Tuesday, December 02, 2003

Okay, and now here's this week's "This Week's Finds," as promised.

week of Nov. 30-Dec. 6

"Lost My Motto" - Cotton Mather
So these guys are probably tired of the word "Beatlesque," but how to avoid it when you hear that voice, those chords, that melody? And yet, as all too many bands over the years (decades, by now) have discovered, it's turned out to be pretty difficult to be both Beatlesque and, well, interesting. Something energetic and compelling too easily gets lost when bands find their singer sounds like John Lennon and their guitarist sounds like George Harrison. I give this Austin-based band a fair amount of credit for building a worthwhile catalog upon such a Beatle-y (not to mention Squeeze-ish) foundation. This song was originally recorded on their 1994 debut; this version is a re-recording, available on their 2000 EP, Hotel Balitmore.
"Paradise" - Tamara Williamson
And here we have yet another under-recognized female Canadian singer/songwriter with a rich, idiosyncratic sound. "Paradise" feels like a film or a short story, and yet, despite its length, never bogs down into mere vamping or noodling; the musical landscape unfolds with a steady beat, builds with layered drama, and is held together by Williamson's lithe voice. To download the song, scroll down to the CD "The Arms of Ed" and click on the word "Listen" next to track 12. The CD was released in 2001; she has a newer album, All Those Racing Horses, released this year, but as yet has no MP3s available from it.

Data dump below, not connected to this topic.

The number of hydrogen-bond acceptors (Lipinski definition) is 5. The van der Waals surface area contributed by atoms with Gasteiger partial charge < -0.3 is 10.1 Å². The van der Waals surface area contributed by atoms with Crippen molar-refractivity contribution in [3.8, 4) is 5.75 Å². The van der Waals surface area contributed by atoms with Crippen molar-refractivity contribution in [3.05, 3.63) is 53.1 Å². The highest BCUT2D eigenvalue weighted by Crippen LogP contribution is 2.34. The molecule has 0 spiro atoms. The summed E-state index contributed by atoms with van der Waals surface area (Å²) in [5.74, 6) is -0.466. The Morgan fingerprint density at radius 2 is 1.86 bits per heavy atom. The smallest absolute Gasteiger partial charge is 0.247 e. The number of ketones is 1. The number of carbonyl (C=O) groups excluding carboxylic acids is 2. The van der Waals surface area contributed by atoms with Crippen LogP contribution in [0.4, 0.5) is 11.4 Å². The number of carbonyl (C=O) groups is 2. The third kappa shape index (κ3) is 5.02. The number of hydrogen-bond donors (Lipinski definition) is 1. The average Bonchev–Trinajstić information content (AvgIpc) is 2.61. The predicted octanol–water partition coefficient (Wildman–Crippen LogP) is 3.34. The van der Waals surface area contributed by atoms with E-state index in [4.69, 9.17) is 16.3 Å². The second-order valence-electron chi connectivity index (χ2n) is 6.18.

"Ashes on the Highway" - David Dondero
I had to hang with this one a bit, not connecting that well to the alt-country-meets-Billy-Bragg opening. But I found that it acquired a certain charm as it developed; once again, it was a slide guitar that hooked me in. I never realized I liked slide guitar that much. Hmm. Anyway, this guy has apparently been floating around the indie-rock scene for about 10 years. The song is found on his new CD, Transient.

Monday, December 01, 2003

Drat! I forgot to put "This Week's Finds" in here last week. How did that happen? Clearly I'm a neophtye blogboy. But I'm going to stay at it, and eventually this will all run like clockwork. Possibly. Anyway, in the interest of thoroughness, I will now post last week's "This Week's Finds," and then follow up a little later with another post containing this week's "This Week's Finds." If that makes sense. Over and out.

week of Nov. 23-29

"Fell" - Rose Polenzani
Assured, full-bodied song from a singer/songwriter who, like Dar Williams before her, seems to be expanding beyond the "girl with a guitar" sound, to good effect. Think Suzanne Vega crossed with Lisa Germano, maybe, with a touch of Dar herself in there too. This one hooks me in the chorus, the way she sings slightly ahead of the lazy beat, which kicks in each time with that unexpected slide-guitar accent in the background.

"Porchlight" - the Kingsbury Manx
I hear echoes of early Pink Floyd and (of all things) Simon and Garfunkel in this gentle but assured song from a relatively unknown North Carolina band. I don't know how this particular vibe holds up over a whole CD, but this song spins a wonderful aura with care and nuance. The band has three full-length CDs out to date; the most recent is called Aztec Discipline and was released last month. "Porchlight" comes from the 2001 CD, Let You Down.

"Many Peaks" - Electrelane
Edgy, atomospheric instrumental from a British band that specializes in edgy, atmospheric instrumentals. This feels oddly like an amusement park ride that begins slowly, gains momentum and space, then bursts a couple of times into a double-time onslaught of guitar and keyboard before winding down. I hear a lot of life around the boundaries of this one, in the series of instruments that are brought in and out over the grinding, almost punky rhythm guitars in the background. Electrelane has one CD to date, Rock It to the Moon, from which this comes. (To get to the downloads on the site, click on the word "Downloads" on the main page and then follow directions.)